Code: [Select]
// defines pins numbers
const int stepPin = 5;
const int dirPin = 2;
const int enPin = 8;
const int LimitSwitch_LEFT_Pin  = 10;
const int LimitSwitch_RIGHT_Pin = 11;

void setup() {

  Serial.begin(9600);

  pinMode(LimitSwitch_LEFT_Pin , INPUT);
  pinMode(LimitSwitch_RIGHT_Pin , INPUT);

  // Sets the two pins as Outputs
  pinMode(stepPin,OUTPUT);
  pinMode(dirPin,OUTPUT);

  pinMode(enPin,OUTPUT);
  digitalWrite(enPin,LOW);

  // Set Dir to Home switch
  digitalWrite(dirPin,HIGH); // Enables the motor to move in a particular direction


}
void loop() {

    int leftSw  = digitalRead( LimitSwitch_LEFT_Pin);
    int rightSw = digitalRead( LimitSwitch_RIGHT_Pin);
   
    if( (leftSw  == HIGH && (digitalRead(dirPin) == HIGH)) ||
        (rightSw == HIGH && (digitalRead(dirPin) == LOW)) ){
   
        motorStep(1);

    }
    else if( leftSw == LOW && (digitalRead(dirPin) == HIGH) ){
          digitalWrite(dirPin,LOW);
          delay(2000);
    }
    else if( rightSw == LOW && (digitalRead(dirPin) == LOW ) ){
          digitalWrite(dirPin,HIGH);
          delay(2000);
    }
 
}
void motorStep( int MAX){

   for(int x = 0; x < MAX; x++) {
        digitalWrite(stepPin,HIGH);
        delayMicroseconds(500);
        digitalWrite(stepPin,LOW);
        delayMicroseconds(500);
      }
     
}

One possible concern is that the code is written for and tested on a TB6560 driver board and uses proximity switches instead of physical switches.

The good news is that the basic inputs on an A4988 and a TB6560 appear to be the same.

If so, with a few minor edits this code should do exactly what we need.   ;D

Found several other neat videos by Maker Tutor.

This may come in handy if you want to test which wire pair goes to the same coil.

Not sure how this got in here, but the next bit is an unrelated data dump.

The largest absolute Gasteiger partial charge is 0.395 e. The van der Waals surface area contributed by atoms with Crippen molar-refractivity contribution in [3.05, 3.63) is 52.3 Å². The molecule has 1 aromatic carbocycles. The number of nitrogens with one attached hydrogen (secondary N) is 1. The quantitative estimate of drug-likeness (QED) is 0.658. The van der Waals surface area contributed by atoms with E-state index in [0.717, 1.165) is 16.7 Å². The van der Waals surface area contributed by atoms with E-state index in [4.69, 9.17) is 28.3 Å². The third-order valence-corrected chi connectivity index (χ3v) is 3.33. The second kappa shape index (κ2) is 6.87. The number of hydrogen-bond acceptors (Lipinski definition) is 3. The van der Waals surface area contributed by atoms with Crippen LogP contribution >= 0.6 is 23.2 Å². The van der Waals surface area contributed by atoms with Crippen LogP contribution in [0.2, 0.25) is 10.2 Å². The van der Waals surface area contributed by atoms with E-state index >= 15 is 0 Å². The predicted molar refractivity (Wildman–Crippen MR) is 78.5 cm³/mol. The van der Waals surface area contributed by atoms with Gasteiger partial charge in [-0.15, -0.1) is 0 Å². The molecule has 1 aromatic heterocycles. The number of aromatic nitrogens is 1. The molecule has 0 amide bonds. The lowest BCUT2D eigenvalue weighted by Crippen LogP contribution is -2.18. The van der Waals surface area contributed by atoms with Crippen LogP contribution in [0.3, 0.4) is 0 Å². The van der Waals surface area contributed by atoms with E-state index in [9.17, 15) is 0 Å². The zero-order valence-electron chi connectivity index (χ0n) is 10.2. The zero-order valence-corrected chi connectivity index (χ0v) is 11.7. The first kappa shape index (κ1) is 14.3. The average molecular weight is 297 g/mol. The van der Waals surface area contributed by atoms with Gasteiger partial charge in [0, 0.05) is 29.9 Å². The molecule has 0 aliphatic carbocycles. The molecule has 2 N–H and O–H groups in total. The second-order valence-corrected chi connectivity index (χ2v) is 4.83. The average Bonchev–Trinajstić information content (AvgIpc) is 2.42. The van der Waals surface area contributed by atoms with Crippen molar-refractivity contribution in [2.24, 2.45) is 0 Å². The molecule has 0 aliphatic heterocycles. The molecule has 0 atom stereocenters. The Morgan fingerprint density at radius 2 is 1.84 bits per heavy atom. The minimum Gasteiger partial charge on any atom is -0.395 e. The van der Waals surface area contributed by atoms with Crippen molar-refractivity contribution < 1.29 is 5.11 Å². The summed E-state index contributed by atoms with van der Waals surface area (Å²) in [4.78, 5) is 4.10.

- Turning the shaft induces an alternating electrical charge as the north and south poles of the magnetic field pass through the coil.



How much of an electrical charge does it generate?  Enough to do this.   :lol




Scott
« Last Edit: August 18, 2019, 03:34:54 am by PL1 »

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Re: Stepper motor mechanism for animated cab topper
« Reply #17 on: August 18, 2019, 01:33:08 pm »
Progress update.

Switching power supply arrived.  Thanks, Josh.   ;D


No problemo! Watched all the videos, excited to see some of those techniques applied to this particular project.  :cheers:
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Re: Stepper motor mechanism for animated cab topper
« Reply #18 on: August 19, 2019, 07:51:40 am »
Finished initial design for the test frame.

The left half is pretty well locked in position.

- Attach the PSU on the top/back of the 2x2x8 pieces.

- Attach the 1x4x24 on the top/front of the 2x2x8 pieces.

The right half may need to move right/left, depending on the design and placement of the moving platfrom and lifting arm.  For now, I'll use some bar clamps to hold the 1x4x24 assembly to the 1x8x12 assembly.

- Attach the 1x8x12 to the back of the 2x2x4 pieces. (NOTE: This must form a 90 degree angle so the face of the test ramp is perpendicular to the 1x4x24.)

- The 24mm tall spacer blocks create a space for the platform bearing to roll. (a 608 bearing has a 22mm o.d.)
-- It rolls between the top of the 1x4x24 and the bottom of the test ramp.
-- The bearing keeps the platform level, preventing it from rotating around the x-axis as the stepper motor drives the lead screw nut.
-- Depending on the amount of wiggle/slop in the platform drive mech, I might need to add two 608 bearings to prevent z-axis rotataion of the platform or (worst case scenario) upgrade to optical guide rod and two LM8UU bearings. (adds about $15 to the build cost)

- The test ramp rests on top of the spacer blocks.